Zencap Fintech Record Deal for German Startup

German online lender Zencap received a record $230-million cash injection from a U.S. investor, the most ever for a continental European startup. The CEO told Handelsblatt the money will propel Zencap into the big leagues.
Waiting for more capital: the founders of Zencap.

To date, start-ups in Germany’s financial industry have generally been stuck in a corner, obscured by larger banking giants like Deutsche Bank and Commerzbank that still have a stranglehold on business. But one Berlin start-up is well on its way to leaving this niche world behind.

Zencap, just over one year old and based in the German capital, has been handed a record investment from the United States. The U.S. asset manager Victory Park Capital said Tuesday that it will pump $230 million into Zencap to help it expand across Europe.

That's the most ever given to a European financial start-up.

With the new money in hand, Zencap, an online market place for company loans, is ready to emerge as a competitor to Europe’s traditional banks.

“Victory Park will support us with $230 million, together with a U.S. bank; this will help us in financing loans in Germany, Spain and the Netherlands,”  Matthias Knecht, the co-chief executive and co-founder of Zencap, told Handelsblatt.

A U.S. bank also involved in the deal was not named.

The cash injection marks a new record for the branch of start-ups around the world dubbed "fintechs," which marry traditional finance with digital banking solutions. No such financial start-up in continental Europe has ever received such a large investment.

That an international investor like Victory Park Capital is willing to devote so much money to Zencap is likely to make the German industry take attention.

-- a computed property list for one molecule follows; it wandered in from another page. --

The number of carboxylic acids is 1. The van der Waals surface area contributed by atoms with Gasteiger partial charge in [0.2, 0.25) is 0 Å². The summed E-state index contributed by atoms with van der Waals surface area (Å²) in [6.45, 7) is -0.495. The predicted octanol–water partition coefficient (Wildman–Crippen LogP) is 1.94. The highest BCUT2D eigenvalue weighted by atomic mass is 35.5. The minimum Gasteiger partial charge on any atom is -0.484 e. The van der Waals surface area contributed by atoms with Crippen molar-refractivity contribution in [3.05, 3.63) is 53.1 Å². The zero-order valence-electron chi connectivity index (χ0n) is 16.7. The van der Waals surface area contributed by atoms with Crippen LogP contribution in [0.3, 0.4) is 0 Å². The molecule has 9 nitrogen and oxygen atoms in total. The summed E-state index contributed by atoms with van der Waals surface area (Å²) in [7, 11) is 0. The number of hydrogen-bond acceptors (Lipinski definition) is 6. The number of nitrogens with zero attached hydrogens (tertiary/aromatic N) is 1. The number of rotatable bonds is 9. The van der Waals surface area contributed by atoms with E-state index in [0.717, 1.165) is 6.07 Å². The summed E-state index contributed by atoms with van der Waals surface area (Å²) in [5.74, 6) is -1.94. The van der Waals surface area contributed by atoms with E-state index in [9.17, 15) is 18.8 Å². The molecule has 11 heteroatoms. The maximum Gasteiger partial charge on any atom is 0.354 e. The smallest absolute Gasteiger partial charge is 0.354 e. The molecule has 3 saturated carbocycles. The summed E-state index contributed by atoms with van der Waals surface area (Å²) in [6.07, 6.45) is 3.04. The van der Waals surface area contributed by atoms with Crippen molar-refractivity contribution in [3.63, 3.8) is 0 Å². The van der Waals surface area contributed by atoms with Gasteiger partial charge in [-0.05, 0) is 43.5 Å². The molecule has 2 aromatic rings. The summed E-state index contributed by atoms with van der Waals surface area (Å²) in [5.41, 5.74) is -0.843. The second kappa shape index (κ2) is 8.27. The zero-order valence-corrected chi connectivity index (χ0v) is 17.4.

The U.S. engagement also shows the increasing threat that such tiny but fast-growing digital invaders pose to traditional banks.

Some analysts, however, say the start-ups such as Zencap still have a way to go to prove their businesses will survive over the long haul.

Zencap was founded in Berlin in spring 2014 by Mr. Knecht and chief financial officer Christian Grobe in Berlin and belongs to Rocket Internet, which is owned by the Samwer brothers.

Victory Park may only be known by a few in wider Germany, but the investor is hardly new in the financial industry. The company has already invested millions in the United States and Great Britain. It has also invested in another German start-up, the Hamburg-based fintech firm Kredittech.

"We are impressed with the Zencap team's ability to execute an ambitious strategy, and their results in the three countries they operate in give us confidence that this emerging platform is serving a critical market need," Gordon Watson, principal investor at Victory Park Capital said in a statement Tuesday.

Zencap was founded in Berlin in spring 2014 by Mr. Knecht and chief financial officer Christian Grobe. It is a subsidiary of Rocket Internet, a start-up incubator that has launched a series of successful firms including Zalando, Europe's largest online clothing retailer.

Zencap’s business model has apparently managed to persuade Victory Park Capital’s management that it has what it takes.

On its platform, the company offers business loans of between €5,000 and €250,000 and running up to 5 years. When the debts are paid early, no prepayment penalties need to be paid. Loan applications are decided upon within 48 hours.

While the company has secured a major boost with Victory Park Capital’s investment, co-founder Mr. Knecht says Zencap will not turn down or discriminate against any other investors in the future.